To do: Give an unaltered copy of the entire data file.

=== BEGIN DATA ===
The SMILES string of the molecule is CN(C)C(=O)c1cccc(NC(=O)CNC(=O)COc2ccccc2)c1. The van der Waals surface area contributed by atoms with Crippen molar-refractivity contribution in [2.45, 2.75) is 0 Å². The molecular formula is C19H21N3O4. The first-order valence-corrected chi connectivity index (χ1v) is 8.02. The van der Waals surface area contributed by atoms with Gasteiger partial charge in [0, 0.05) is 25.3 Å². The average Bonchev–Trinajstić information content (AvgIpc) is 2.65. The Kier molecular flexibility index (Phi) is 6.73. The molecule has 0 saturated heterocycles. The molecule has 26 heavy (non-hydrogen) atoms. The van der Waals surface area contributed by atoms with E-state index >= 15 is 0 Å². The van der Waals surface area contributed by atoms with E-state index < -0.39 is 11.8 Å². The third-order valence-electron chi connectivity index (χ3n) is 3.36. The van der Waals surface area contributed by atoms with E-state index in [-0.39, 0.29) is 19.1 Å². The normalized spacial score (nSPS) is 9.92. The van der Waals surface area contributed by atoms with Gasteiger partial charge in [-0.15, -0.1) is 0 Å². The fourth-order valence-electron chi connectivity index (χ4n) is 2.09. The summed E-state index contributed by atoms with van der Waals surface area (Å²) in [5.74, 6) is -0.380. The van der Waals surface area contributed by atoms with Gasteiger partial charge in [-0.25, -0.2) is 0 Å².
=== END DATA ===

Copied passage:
The SMILES string of the molecule is CN(C)C(=O)c1cccc(NC(=O)CNC(=O)COc2ccccc2)c1. The van der Waals surface area contributed by atoms with Crippen molar-refractivity contribution in [2.45, 2.75) is 0 Å². The molecular formula is C19H21N3O4. The first-order valence-corrected chi connectivity index (χ1v) is 8.02. The van der Waals surface area contributed by atoms with Gasteiger partial charge in [0, 0.05) is 25.3 Å². The average Bonchev–Trinajstić information content (AvgIpc) is 2.65. The Kier molecular flexibility index (Phi) is 6.73. The molecule has 0 saturated heterocycles. The molecule has 26 heavy (non-hydrogen) atoms. The van der Waals surface area contributed by atoms with E-state index >= 15 is 0 Å². The van der Waals surface area contributed by atoms with E-state index < -0.39 is 11.8 Å². The third-order valence-electron chi connectivity index (χ3n) is 3.36. The van der Waals surface area contributed by atoms with E-state index in [-0.39, 0.29) is 19.1 Å². The normalized spacial score (nSPS) is 9.92. The van der Waals surface area contributed by atoms with Gasteiger partial charge in [-0.15, -0.1) is 0 Å². The fourth-order valence-electron chi connectivity index (χ4n) is 2.09. The summed E-state index contributed by atoms with van der Waals surface area (Å²) in [5.74, 6) is -0.380. The van der Waals surface area contributed by atoms with Gasteiger partial charge in [-0.25, -0.2) is 0 Å².